The Jewish Background of the New Testament

$149.00$299.00

Bible

This course is an exploration of the use of extra-Biblical Jewish sources in scholarship on the New Testament. Students will gain a sense of the criteria of profitable and proper handling of Jewish sources; the ability to use them in their own study of the Bible; and the joy that comes from solutions to exegetical puzzles, resulting in a better understanding of Scripture. The course does not require knowledge of the ancient languages, although those who know the languages will benefit from them. Taught by Dr. Matthew Colvin. Runs 7/5-8/27/21.

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Description

This Bible course will be taught by Dr. Matthew Colvin, and will run from July 5 through August 27th. The syllabus will be available here soon.

This course is an exploration of the use of extra-Biblical Jewish sources in scholarship on the New Testament. After the first week’s orientation to the sources and the history of scholarship, each subsequent class focuses on one particular topic for which Jewish background is especially illuminating: politics, sexual and social norms, government, sacraments, eschatology, and linguistic influences. Special attention is given to areas of Jewish life that are less familiar to Christian readers of the NT, especially the field of law. Students will gain a sense of the criteria of profitable and proper handling of Jewish sources; the ability to use them in their own study of the Bible; and the joy that comes from solutions to exegetical puzzles, resulting in a better understanding of Scripture. The course does not require knowledge of the ancient languages, although those who know the languages will benefit from them. All readings, both ancient texts and modern scholarship, will be provided in English.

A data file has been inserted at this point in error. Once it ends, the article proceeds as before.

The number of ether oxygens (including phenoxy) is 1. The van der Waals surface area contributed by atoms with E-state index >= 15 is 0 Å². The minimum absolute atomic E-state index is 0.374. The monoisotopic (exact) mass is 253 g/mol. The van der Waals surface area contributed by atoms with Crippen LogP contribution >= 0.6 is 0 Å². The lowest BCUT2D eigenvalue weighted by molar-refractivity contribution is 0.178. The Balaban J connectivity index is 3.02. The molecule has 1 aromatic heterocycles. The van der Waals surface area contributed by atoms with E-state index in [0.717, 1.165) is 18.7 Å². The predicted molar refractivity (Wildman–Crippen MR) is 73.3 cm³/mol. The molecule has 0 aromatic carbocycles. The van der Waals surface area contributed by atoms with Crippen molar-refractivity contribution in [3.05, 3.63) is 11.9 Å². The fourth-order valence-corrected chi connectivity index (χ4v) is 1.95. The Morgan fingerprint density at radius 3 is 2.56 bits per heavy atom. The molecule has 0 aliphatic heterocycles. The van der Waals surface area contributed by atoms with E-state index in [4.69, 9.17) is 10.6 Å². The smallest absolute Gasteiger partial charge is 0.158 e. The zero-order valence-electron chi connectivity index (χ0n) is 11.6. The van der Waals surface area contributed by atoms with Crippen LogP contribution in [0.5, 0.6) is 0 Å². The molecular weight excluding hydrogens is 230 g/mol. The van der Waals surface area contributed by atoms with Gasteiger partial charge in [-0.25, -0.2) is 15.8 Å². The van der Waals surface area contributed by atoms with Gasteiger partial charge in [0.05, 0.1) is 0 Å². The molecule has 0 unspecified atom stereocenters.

Matthew Colvin is a presbyter in the Reformed Episcopal Church. From 2012-2017, he served as a missionary teaching ministerial students in the Philippines and Indonesia. He holds a PhD in ancient Greek literature from Cornell University (2004). His published works include articles on Heraclitus (Oxford Studies in Ancient Philosophy 2005 and The Classical Quarterly 2006), a translation from Latin of the 1550 Magdeburg Confession (2011), and The Lost Supper, a study of the Passover and Eucharistic origins (Fortress Academic, 2019). He is currently working on a book on women’s ordination and the origins of ordained office in the early church. He lives on Vancouver Island.

Online only, runs 10 weeks, meeting 2 hr./wk. via videoconference. Students will also have the option to participate in a class discussion board. Register now to reserve your spot. The course will proceed contingent on sufficient enrollment; on rare occasions, a class has to be cancelled due to insufficient interest. Once the registration period closes, the class meeting time will be set on the basis of a poll of availability from registrants. In case of cancellation or scheduling conflicts, students will be eligible for a refund or a transfer to another course. Note: all classes are offered dependent on demand and require a minimum of four participating students. This is a graduate-level seminar. Although a Bachelor’s degree is not a necessary pre-requisite for this course, students should come prepared to do graduate-level work.